South Dakota Casino ‘Points for Pills’ Conspirators Get Off with Probation
Posted on: January 6, 2020, 05:06h.
Last updated on: January 6, 2020, 05:40h.
Two South Dakota residents have been found guilty in a federal court of selling prescription drugs to the former marketing director of the Grand River Casino as part of a “points for pills” scam.
Carlene Cloke, 66, and the aptly named Meinrad Medicine Jr., 58, traded the drugs — namely the opioids hydrocodone and oxycodone — in return for player loyalty points, comped rooms, and meals.
These were supplied by Candace Crow Ghost, 42, who worked at the modest casino, owned by the Standing Rock Sioux Tribe, from December 2016 to March 2017.
Cloke and Medicine were sentenced to two years and five years probation, respectively. They must also make restitution payments to the casino.
Crow Ghost was sentenced to 160 days in prison in November after pleading guilty to a single charge of felony theft by an employee of an Indian gaming institution.
Another woman, Candace Crow Necklace, received five years’ probation in December for conspiring with Crow Ghost and collecting 147,000 players points for her efforts.
Cloke’s lawyer, Tom Cogley, said his client did not seek out Crow Ghost to sell her drugs, and, in fact, turned her down twice before doing so.
Medicine’s attorney said that his client was a good-hearted man and noted that he did not sell his medication to Crow Ghost directly, but was persuaded to via an intermediary.
Nevertheless, he pocketed the proceeds. The court heard that once Cloke and Medicine received the points, they could be redeemed for cash.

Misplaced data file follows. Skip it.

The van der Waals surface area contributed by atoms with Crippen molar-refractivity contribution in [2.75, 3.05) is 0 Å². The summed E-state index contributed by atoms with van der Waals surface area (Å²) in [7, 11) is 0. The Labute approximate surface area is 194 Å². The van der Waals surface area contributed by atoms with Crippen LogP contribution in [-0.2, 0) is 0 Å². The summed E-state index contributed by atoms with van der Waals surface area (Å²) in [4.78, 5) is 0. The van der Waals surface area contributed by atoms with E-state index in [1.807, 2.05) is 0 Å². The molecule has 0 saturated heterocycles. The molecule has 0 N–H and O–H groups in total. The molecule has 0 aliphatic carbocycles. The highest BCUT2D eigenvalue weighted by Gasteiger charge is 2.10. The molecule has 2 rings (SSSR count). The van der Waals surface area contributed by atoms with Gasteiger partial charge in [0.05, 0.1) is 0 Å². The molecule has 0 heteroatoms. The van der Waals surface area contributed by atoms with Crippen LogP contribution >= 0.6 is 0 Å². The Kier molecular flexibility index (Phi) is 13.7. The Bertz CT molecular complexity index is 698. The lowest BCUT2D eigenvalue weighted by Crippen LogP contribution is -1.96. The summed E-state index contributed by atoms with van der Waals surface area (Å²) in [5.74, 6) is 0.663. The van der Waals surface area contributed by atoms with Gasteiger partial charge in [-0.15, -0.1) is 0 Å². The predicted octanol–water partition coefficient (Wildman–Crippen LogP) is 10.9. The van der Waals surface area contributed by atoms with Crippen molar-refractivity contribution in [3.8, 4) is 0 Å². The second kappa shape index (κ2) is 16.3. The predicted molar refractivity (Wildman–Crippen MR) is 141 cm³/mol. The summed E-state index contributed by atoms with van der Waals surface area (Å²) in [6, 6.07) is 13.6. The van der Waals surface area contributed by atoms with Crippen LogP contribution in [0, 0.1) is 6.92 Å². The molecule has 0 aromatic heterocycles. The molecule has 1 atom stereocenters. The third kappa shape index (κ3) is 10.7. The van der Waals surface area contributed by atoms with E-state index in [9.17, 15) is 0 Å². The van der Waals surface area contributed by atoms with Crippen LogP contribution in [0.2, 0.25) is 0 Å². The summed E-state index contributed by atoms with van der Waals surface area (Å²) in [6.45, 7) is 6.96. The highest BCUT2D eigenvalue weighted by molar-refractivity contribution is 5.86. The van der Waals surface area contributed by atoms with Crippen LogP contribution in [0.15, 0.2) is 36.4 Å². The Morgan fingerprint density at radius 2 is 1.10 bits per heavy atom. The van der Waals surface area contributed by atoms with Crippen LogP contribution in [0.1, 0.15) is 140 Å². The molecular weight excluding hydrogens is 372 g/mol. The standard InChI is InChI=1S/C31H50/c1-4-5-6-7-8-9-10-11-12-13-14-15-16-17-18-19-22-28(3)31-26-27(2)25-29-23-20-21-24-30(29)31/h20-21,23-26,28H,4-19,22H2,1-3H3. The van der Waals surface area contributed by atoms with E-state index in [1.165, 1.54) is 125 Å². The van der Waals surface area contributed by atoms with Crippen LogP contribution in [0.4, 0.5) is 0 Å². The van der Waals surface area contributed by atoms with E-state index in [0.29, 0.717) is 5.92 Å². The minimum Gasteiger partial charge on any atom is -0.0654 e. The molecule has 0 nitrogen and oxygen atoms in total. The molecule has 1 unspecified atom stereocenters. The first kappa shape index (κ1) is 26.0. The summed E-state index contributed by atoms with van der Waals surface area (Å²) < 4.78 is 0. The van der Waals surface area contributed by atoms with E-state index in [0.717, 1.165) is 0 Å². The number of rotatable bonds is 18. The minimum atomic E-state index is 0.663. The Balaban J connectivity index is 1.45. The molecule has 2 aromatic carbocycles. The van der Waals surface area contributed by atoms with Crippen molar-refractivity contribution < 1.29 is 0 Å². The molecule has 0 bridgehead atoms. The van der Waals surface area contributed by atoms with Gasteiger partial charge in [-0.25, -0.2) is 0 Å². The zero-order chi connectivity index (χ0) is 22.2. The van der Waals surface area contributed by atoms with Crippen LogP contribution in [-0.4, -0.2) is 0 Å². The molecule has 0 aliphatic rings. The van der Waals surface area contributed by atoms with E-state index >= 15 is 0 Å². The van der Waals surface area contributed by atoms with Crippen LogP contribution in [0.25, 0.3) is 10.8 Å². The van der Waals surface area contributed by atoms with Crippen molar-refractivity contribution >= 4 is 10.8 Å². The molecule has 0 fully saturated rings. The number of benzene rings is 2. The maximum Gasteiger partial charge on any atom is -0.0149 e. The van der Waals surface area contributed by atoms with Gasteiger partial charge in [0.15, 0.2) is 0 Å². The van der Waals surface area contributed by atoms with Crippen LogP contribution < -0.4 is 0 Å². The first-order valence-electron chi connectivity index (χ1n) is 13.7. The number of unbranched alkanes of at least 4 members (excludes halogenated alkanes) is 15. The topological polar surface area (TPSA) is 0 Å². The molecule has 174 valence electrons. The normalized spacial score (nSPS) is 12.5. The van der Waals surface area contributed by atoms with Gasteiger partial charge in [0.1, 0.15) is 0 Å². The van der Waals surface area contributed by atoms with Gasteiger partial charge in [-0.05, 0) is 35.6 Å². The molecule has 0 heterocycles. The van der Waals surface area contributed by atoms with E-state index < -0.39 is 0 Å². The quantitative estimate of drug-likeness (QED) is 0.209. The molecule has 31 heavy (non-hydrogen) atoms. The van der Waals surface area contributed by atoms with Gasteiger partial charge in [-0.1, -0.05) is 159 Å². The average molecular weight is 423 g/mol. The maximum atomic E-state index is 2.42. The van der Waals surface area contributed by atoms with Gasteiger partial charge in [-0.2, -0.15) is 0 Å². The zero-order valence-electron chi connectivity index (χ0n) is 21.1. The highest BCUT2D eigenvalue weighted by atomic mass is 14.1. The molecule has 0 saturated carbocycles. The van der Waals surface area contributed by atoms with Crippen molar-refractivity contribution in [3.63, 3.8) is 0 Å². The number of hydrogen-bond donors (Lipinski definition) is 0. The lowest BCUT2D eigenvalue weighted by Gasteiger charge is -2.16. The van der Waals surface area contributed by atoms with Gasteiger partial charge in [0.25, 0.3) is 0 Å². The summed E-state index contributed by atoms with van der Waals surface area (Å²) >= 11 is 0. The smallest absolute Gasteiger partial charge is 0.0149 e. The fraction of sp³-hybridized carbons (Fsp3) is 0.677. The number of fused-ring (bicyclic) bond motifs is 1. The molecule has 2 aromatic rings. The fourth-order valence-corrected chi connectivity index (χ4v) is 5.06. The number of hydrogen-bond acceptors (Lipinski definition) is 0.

According to court filings seen by The Aberdeen News, Cloke earned 30,000 in bogus loyalty points, valued at $300, plus $17.95 in comped rooms and meals. Medicine earned 133,000 in points, valued at $1,330, plus $103 in comped rooms and meals.
Rooms at the Grand River start at $75 for Gold Club members, according to the casino’s own website.
In all, ten people were banned from the casino for taking part in the scheme.
Loyalty programs have transformed casino marketing over the past few decades. But they can be vulnerable to abuse by unscrupulous employees.
In 2017, Robert Pellegrini, former VP of player development at the Mohegan Sun Pocono Casino in Pennsylvania, was sentenced to three years in prison for fraud for masterminding a scam that bilked his employer out of $420,000.
Pellegrini recruited cocktail waitress Rochelle Poszeluznyj to memorize players’ loyalty PIN numbers, which enabled him to make copies of the cards and load them with free money.
A third conspirator, Mark Heltzel, would then play slot machines using the cards before cashing out the winnings, which were shared among the group.
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